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Nina Matheson, AHIP, FMLA

Nina Matheson was interviewed at mid-career, after the publication of the Association of American Medical Colleges “Matheson Report” on the future roles for health sciences libraries and librarians and her advocacy of the role for librarians in medical informatics. Nina was Director of George Washington University Himmelfarb Health Sciences Library from 1974 to 1980, and of the Welch Medical Library at Johns Hopkins University beginning in 1984. She served on the Medical Library Association Board, was president of the Medical Library Association in 1983, and elected a Fellow of the American College of Medical Informatics in 1986. An English major in college, she says “if I've been successful as a medical librarian, it's not been because of any subject matter...[what is] really important [is]...native intellectual curiosity and a critical and analytic cast of mind that is keyed toward trying to find solutions.”

Nina began working in libraries in college “mainly to get access” to the closed stacks. After graduating with a Masters in Librarianship from the University of Washington in 1958, she worked briefly as an intern at the New York Public Library and then moved to the National Library of Medicine as a selection officer, the first of her frequent moves dictated by her husband's career. In 1961 she worked as a Chinese cataloger at the University of Indiana and says this work “probably really sums up most of my life...[I] didn't know very much Chinese, but [I] figured out how to do the job anyway...I tend to make a little bit go a long way.” In 1962 she began a nine-year tenure at the Missouri Institute of Psychiatry where she computerized the catalog, moved the library to a modern facility, and began an ambitious Selective Dissemination of Information program to psychiatrists in the state with funds from an early National Library of Medicine Resource Grant. She also had the good fortune to come under the mentorship of Estelle Brodman and comments that “I learned more from Estelle in those years than I could have any other way [and] ...I bear my Brodman scars with a certain pleasure, in retrospect.”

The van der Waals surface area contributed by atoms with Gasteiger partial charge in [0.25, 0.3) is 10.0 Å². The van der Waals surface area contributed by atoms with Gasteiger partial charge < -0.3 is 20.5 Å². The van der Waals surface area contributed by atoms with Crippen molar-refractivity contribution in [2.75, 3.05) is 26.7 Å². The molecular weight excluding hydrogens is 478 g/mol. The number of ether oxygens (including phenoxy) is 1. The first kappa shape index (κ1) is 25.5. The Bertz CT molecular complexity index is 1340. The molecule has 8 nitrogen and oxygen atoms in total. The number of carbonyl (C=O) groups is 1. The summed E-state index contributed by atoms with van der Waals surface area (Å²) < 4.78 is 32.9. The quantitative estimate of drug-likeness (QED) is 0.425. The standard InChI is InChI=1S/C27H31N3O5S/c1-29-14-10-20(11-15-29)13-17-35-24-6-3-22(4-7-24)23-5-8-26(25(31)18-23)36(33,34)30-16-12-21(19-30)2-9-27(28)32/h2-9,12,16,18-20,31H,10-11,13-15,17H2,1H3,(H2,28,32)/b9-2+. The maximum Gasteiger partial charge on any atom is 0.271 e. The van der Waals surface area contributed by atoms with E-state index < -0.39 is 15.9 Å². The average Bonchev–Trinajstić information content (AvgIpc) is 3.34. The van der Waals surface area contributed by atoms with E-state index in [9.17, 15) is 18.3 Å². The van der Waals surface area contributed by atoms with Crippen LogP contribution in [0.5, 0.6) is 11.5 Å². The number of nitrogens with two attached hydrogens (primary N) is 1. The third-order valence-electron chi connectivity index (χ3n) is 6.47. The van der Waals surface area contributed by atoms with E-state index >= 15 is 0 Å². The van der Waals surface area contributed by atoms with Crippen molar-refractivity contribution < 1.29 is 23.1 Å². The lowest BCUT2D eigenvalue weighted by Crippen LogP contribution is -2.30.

In 1971 she moved back to the National Library of Medicine in the Extramural Program and then as chief of Programs and Evaluations, where she started a computerized grants tracking program that she describes as “the story of my life--I've got a lot of things started.” From 1974-1980 she was Director at the Himmelfarb Health Sciences Library at George Washington University and felt unable to move forward in a way she wished, so that “at the time I left, we were just getting electric typewriters...we just didn't have the kind of environment that was suitable for any kind of serious research.”

Nina felt that it was important for librarians “to be able to [have an] effect on medical education” and in 1977 helped establish the Association of Academic Health Sciences Library Directors expressly “to give us a presence in the [Association of American Medical Colleges]...to have representation on the Council of Academic Societies.” In 1980 she was asked to be the principal investigator on the Association of American Medical Colleges project to study roles for health sciences libraries. The “Matheson-Cooper Report” had a profound effect on how librarians approach their profession. Nina describes this change as “the dimension of librarianship up to now has been basically service...[but] in the service dimension there is no real future...what's needed is not facilitators...[but] tool builders and...system developers...and solving information problems...[to] go beyond presentation and get involved in the application of that information that we're trying to say we manage.” She adds that this “isn't anything...we learn in library school.”

At Welch Medical Library Nina has been able to put her ideas into action because it is “an unusual place...the role of this administration is to ...help get the resources [you need] and to trust you to use the resources...it gives you the opportunity to both make mistakes and to make good [but]...handles mistakes in a compassionate fashion...if you're brave enough to take the risks, the consequences will be valued.” Her work with the On-line Mendelian Inheritance in Man involves “analyzing and interpreting query data and then translating that into systems changes.”

Nina became involved in the Medical Library Association rather late in her career...”I can't say that I took the Medical Library Association very seriously at all until about 1971 or 1972...when copyright law was being considered.” She later became active and served on the Board and as Medical Library Association President worked to continue the planning effort started by Nancy Lorenzi and to keep [Integrated Advanced Information Management System ] alive.”

Nina says librarians must “keep the way clear to determine our own lives and our profession.”

Nina W. Matheson Oral History Index

Nina Matheson, AHIP, FMLA

Nina Matheson, AHIP, FMLA

Interview Date: 
October 23, 1986
Interviewer: 
Nancy Bruce [Kozlowski]
Number of pages: 
43 leaves